While these giant species have had to endure prolonged drought before in their climatic history, there are reasons to be concerned about their future, say Ambrose and Baxter. Both coastal redwoods and giant sequoias are resistant to wildfires, but the scientists say human fire suppression activities have allowed many smaller trees, that would be cleared out naturally by fire, to grow into the understory of the giant ones, rendering it easier for flames to carry up into their canopy.

And because both species have small and specific ranges, a changing climate could have impacts. The giant sequoias are confined to about 75 groves in the Sierra Nevada, and Ambrose says as they chug through an estimated two to four thousand litres of water, per day, per tree, they are entirely dependent on the snow in the area—which is diminishing.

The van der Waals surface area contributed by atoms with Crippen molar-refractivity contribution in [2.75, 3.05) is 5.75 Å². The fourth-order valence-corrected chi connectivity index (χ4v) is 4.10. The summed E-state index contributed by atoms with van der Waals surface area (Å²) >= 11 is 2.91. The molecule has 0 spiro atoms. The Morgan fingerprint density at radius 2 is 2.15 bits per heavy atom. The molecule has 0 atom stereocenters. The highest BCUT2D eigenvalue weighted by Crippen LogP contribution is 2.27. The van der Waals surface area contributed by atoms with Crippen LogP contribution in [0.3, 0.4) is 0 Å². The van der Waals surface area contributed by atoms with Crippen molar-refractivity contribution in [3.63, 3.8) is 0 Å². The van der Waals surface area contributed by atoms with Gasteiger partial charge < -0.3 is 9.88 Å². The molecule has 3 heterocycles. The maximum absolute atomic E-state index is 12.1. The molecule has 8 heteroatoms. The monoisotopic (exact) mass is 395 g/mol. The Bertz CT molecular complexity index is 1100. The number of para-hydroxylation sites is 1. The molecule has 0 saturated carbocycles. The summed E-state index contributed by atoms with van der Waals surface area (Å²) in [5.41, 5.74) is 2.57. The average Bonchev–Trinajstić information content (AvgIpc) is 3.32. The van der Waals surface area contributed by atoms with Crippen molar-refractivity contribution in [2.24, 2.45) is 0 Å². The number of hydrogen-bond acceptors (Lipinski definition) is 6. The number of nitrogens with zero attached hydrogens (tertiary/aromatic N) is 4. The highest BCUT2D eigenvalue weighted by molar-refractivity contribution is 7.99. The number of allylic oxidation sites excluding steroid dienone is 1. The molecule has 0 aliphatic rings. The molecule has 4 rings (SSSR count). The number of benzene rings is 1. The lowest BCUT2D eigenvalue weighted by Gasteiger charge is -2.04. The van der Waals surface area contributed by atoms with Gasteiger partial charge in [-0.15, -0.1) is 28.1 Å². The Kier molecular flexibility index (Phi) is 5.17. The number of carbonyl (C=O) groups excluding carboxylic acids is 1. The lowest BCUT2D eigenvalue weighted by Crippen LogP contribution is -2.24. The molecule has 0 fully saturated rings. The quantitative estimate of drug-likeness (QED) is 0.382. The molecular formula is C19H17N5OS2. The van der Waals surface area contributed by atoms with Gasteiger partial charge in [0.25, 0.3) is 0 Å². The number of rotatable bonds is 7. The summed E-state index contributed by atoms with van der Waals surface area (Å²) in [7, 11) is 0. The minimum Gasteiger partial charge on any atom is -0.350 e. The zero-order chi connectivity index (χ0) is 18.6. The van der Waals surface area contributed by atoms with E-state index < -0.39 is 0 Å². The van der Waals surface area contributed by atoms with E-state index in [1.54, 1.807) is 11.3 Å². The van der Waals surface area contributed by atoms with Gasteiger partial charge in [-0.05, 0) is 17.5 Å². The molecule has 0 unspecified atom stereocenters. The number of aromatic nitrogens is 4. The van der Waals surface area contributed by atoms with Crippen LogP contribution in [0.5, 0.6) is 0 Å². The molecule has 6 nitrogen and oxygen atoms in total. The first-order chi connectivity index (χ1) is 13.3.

For coastal redwoods it is the coastal fogs that are key. If a drier future climate means the fog moves or disappears (a possibility that some research supports), that combined with snowfall declines could cause the trees to start to dying off.

“We don’t know when that might happen or on what time scale but there is definitely cause for concern,” Ambrose said. Still, he feels, there’s little risk of the ancient trees completely disappearing, and the two species are planted worldwide in such numbers that there is no risk of extinction.

For now, there is still much to learn about these fascinating organisms, including what’s going on beneath the ground, giving the researchers plenty of reasons to keep climbing.

“We just know so very little and these trees are so complex and not only the individual trees but the whole ecosystem they are a part of,” said Ambrose. “There is so much more than we can learn about them and that is so cool from a scientific perspective. We have a lifetime of questions to ask.”